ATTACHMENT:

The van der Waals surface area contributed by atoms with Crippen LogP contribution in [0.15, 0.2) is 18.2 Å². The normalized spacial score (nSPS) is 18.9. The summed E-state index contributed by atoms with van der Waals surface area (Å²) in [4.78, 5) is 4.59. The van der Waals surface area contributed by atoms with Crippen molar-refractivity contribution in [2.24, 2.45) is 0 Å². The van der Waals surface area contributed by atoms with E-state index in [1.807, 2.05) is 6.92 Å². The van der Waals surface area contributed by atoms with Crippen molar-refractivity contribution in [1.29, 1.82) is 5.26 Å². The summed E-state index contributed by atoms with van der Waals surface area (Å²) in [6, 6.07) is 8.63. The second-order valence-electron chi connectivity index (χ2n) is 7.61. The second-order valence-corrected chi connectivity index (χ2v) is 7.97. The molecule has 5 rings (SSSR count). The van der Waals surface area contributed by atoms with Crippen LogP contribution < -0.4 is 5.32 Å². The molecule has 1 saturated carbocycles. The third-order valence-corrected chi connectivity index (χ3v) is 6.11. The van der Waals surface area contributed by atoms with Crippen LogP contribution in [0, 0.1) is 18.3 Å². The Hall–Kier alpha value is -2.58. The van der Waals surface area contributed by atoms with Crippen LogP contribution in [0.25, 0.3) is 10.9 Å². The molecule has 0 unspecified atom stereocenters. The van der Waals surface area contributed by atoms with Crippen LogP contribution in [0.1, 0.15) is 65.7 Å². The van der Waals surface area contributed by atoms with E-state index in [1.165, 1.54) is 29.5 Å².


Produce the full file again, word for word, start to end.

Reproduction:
The van der Waals surface area contributed by atoms with Crippen LogP contribution in [0.15, 0.2) is 18.2 Å². The normalized spacial score (nSPS) is 18.9. The summed E-state index contributed by atoms with van der Waals surface area (Å²) in [4.78, 5) is 4.59. The van der Waals surface area contributed by atoms with Crippen molar-refractivity contribution in [2.24, 2.45) is 0 Å². The van der Waals surface area contributed by atoms with E-state index in [1.807, 2.05) is 6.92 Å². The van der Waals surface area contributed by atoms with Crippen molar-refractivity contribution in [1.29, 1.82) is 5.26 Å². The summed E-state index contributed by atoms with van der Waals surface area (Å²) in [6, 6.07) is 8.63. The second-order valence-electron chi connectivity index (χ2n) is 7.61. The second-order valence-corrected chi connectivity index (χ2v) is 7.97. The molecule has 5 rings (SSSR count). The van der Waals surface area contributed by atoms with Crippen LogP contribution < -0.4 is 5.32 Å². The molecule has 1 saturated carbocycles. The third-order valence-corrected chi connectivity index (χ3v) is 6.11. The van der Waals surface area contributed by atoms with Crippen LogP contribution in [0, 0.1) is 18.3 Å². The Hall–Kier alpha value is -2.58. The van der Waals surface area contributed by atoms with Crippen LogP contribution in [0.25, 0.3) is 10.9 Å². The molecule has 0 unspecified atom stereocenters. The van der Waals surface area contributed by atoms with Crippen LogP contribution in [0.1, 0.15) is 65.7 Å². The van der Waals surface area contributed by atoms with E-state index in [1.165, 1.54) is 29.5 Å².